NS: Originally we worked with them on Punisher: No Mercy for the Playstation 3. It was an arena based, multiplayer-only shooter. It was our first FPS, it was a fairly low budget game, and the problem with that game was that people compared it to Resistance or they compared it to Gears of War. So here we have a sub-one million dollar shooter compared against a fifty million dollar shooter, so we learned we had to focus on one genre, pinball. And so, when we came back to our second generation of pinball, we came back to Marvel and we said, ‘Well, you know, that whole Punisher thing didn’t work too well, but we think it would work really well with a pinball table. So it was kind of last minute with Pinball FX 2. We started, actually, during the summer of 2010. We had to work pretty hard to get those tables out by December of that year.

BL: You’re doing a remarkable job. I have to say, what I’m most impressed with is that Marvel has been doing a movie blitz for the last couple of years, and lots of the tables feature characters that are showing up in the moves. But the tables are more about the comics than the movies. Was that a decision from the beginning, or was there an attempt to do any tie-ins?

NS: It just makes sense. Obviously the movies have a different style. Comics have a single image and fairly sparse dialog in comparison to the movies. In a pinball table, all we can do is one-liners. I mean, there was a little bit of back and forth with Fantastic Four, but you can’t have extended conversations and develop the characters they way you can in movies. So it is much more rapid-fire, very terse dialog that you have in comic books. So that’s one thing. And then, of course, comic books just have a whole lot more depth than the movies, because they’ve been developed for years and years. Tons of storylines, lots of different facets of characters to explore. That just gives us a lot more freedom and a lot more material to work with.

BL: It is funny that your Captain America table pretty much had more characters from the comics than the movie did. Now, you mention that you worked on a different type of game before you found your niche. Twisted Pixel, who you also worked with, had done so as well. How did you get teamed up with Twisted Pixel?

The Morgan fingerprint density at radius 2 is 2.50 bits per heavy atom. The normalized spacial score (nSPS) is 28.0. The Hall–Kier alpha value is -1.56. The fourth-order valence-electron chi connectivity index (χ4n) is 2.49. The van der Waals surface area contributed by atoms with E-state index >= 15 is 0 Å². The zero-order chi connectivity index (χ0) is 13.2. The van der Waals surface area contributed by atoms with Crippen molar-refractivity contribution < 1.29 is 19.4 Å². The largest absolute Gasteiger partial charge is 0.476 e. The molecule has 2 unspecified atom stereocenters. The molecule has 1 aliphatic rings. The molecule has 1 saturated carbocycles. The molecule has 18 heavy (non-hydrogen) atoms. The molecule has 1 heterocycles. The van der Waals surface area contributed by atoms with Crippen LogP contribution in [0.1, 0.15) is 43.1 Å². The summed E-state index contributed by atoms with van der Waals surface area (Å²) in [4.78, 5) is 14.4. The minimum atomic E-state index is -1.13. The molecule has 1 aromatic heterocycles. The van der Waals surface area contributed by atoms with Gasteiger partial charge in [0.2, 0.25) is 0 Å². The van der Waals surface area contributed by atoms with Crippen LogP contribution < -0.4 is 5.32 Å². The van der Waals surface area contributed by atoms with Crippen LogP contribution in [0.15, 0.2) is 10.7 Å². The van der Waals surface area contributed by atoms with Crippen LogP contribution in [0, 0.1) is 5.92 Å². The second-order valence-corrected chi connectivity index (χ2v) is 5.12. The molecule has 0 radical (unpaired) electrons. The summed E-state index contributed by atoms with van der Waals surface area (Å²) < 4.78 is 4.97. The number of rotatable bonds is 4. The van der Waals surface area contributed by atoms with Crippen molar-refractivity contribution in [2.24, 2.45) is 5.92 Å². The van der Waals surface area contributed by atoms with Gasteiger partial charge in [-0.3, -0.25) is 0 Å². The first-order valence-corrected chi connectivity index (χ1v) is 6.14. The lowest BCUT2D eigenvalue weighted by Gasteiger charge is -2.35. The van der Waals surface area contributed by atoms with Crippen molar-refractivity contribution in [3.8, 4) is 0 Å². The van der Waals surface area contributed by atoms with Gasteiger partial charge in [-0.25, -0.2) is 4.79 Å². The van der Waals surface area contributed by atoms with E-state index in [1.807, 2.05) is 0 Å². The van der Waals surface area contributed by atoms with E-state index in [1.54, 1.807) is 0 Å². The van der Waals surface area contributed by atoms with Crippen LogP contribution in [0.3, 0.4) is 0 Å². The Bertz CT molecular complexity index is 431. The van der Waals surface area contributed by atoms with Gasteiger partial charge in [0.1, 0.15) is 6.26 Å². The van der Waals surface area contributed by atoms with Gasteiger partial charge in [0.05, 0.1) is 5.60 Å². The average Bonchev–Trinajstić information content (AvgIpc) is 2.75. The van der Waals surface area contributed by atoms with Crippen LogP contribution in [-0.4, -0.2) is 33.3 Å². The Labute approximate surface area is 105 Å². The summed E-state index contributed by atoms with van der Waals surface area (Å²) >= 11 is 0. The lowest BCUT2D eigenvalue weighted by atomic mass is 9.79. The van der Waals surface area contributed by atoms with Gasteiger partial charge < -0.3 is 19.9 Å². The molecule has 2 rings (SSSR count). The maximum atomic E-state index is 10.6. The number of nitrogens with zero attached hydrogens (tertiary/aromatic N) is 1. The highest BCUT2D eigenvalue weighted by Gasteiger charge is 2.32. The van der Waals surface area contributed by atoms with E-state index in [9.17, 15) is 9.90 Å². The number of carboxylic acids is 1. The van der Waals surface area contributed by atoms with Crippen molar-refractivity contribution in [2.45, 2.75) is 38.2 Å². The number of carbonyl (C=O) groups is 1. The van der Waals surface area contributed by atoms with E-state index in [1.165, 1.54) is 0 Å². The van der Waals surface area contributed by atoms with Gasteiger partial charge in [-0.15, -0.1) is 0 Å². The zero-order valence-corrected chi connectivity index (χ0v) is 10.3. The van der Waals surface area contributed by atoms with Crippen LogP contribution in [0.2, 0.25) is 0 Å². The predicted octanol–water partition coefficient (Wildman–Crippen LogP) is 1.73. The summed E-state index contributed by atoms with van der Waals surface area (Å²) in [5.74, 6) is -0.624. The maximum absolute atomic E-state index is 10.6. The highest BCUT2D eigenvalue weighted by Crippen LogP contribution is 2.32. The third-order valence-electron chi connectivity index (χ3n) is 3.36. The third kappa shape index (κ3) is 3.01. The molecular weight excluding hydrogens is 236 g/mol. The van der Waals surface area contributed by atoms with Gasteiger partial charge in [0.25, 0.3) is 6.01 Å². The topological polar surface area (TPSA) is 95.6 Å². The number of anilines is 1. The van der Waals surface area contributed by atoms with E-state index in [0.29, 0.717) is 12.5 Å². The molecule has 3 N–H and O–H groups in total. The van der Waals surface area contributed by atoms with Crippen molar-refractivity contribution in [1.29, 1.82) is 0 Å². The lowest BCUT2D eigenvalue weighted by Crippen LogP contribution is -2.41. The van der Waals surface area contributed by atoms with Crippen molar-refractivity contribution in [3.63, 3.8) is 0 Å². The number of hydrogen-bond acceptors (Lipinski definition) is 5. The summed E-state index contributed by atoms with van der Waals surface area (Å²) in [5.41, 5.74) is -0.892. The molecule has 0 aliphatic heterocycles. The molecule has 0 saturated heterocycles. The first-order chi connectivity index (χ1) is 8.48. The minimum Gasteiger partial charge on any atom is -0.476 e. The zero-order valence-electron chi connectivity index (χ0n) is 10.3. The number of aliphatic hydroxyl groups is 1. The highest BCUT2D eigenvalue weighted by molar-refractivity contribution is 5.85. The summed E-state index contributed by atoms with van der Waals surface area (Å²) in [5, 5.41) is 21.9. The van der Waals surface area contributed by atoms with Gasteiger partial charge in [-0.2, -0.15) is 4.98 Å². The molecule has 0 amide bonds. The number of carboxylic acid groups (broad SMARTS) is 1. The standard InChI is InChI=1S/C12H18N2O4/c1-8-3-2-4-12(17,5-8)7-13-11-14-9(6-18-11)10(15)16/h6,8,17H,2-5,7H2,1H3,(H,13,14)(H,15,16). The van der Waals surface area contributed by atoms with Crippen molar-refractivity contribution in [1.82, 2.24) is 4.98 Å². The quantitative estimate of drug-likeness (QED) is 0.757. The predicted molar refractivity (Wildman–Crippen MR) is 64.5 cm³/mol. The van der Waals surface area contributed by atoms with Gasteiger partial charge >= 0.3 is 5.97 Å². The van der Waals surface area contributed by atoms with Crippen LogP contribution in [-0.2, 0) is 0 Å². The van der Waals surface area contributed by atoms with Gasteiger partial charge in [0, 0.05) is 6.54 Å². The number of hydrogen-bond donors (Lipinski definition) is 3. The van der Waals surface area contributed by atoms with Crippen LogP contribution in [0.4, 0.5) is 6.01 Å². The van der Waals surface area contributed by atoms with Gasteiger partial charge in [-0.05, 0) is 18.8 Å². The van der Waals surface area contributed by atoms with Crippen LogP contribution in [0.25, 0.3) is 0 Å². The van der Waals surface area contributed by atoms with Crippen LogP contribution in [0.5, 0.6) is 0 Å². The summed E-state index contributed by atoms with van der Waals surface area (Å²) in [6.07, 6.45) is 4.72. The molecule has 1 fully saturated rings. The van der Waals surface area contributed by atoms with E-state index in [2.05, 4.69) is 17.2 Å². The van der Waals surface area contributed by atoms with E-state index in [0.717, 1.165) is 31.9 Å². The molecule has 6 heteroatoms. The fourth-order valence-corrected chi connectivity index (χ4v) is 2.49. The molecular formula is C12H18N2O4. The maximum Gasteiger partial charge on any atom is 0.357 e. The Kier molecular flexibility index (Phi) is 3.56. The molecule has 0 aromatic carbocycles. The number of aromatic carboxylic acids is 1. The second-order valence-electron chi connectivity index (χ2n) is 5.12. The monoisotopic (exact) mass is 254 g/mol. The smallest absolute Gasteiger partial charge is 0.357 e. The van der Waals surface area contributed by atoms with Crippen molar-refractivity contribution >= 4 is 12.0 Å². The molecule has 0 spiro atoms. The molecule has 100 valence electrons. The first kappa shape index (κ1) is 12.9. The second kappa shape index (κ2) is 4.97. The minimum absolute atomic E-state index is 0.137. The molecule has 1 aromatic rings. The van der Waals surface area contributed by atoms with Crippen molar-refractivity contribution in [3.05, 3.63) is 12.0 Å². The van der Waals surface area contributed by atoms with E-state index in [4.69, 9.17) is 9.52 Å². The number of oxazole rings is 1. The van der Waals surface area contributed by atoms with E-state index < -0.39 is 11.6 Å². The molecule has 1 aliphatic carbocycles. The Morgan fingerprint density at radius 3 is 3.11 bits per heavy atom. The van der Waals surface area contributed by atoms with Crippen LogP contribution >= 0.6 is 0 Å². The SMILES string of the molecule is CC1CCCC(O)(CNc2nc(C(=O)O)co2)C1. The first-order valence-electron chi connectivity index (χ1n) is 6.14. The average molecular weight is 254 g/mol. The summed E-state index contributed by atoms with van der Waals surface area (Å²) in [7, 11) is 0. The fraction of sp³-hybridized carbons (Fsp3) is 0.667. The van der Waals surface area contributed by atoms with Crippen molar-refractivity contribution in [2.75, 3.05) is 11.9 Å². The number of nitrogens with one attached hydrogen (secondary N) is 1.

NS: We met the guys at various conferences and, you know, Microsoft does these XBLA mixer type things. We just met them and hit it off. We were like, ‘We love your game!’ And they were like, ‘We love your game!’ And so we were like, ‘We should make a table together.’”

BL: So what do you want to talk about in terms of what you’re working on for the future. Is there anything you want to push?

NS: Well, let’s see. We’re doing a table announcement, so by the time you publish this, you’ll be able to read about that. It is the second table in our Marvel: Vengeance and Virtue pack. There is going to be two Vengeance and two Virtue tables. We’ve already announced Ghost Rider, obviously, is going to be Vengeance. And today we are announcing X-Men. Virtue, obviously. The focus is on Charles Xavier training the students. There will be various X-Men characters; Nightcrawler, Cyclops, Storm, Jean Grey. Magneto is the main enemy.

BL: It seems like Magneto and pinball would work together pretty well.

NS: Yeah! He’ll take apart various parts of the pinball table and, you know, use magnetism on the ball. It is pretty cool. We’re real excited about it. There is a lot of team mechanics as well. We look forward to showing that off a little bit more.

BL: Sounds great. Well, again, thank you very much for meeting with us, and good luck with everything you’re working on.

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About Decoychunk

Editor, Writer, and general Knower-Of-Words, if there is text to be read on BrainLazy, Joseph Lallo probably has his fingerprints on it. As the final third of the ownership and foundation of BrainLazy, Joseph “Jo” Lallo made a name for himself when he lost the “e” from his nickname in an arm wrestling match with a witch doctor. Residing in the arid lowlands of the American Southwest, Joseph Lallo is a small, herbivorous, rabbit-like creature with the horns of an antelope. He sleeps belly up, and his milk can be used for medicinal purposes. Joseph Lallo is also author of several books, including The Book of Deacon Series, book 1 of which is available for free here.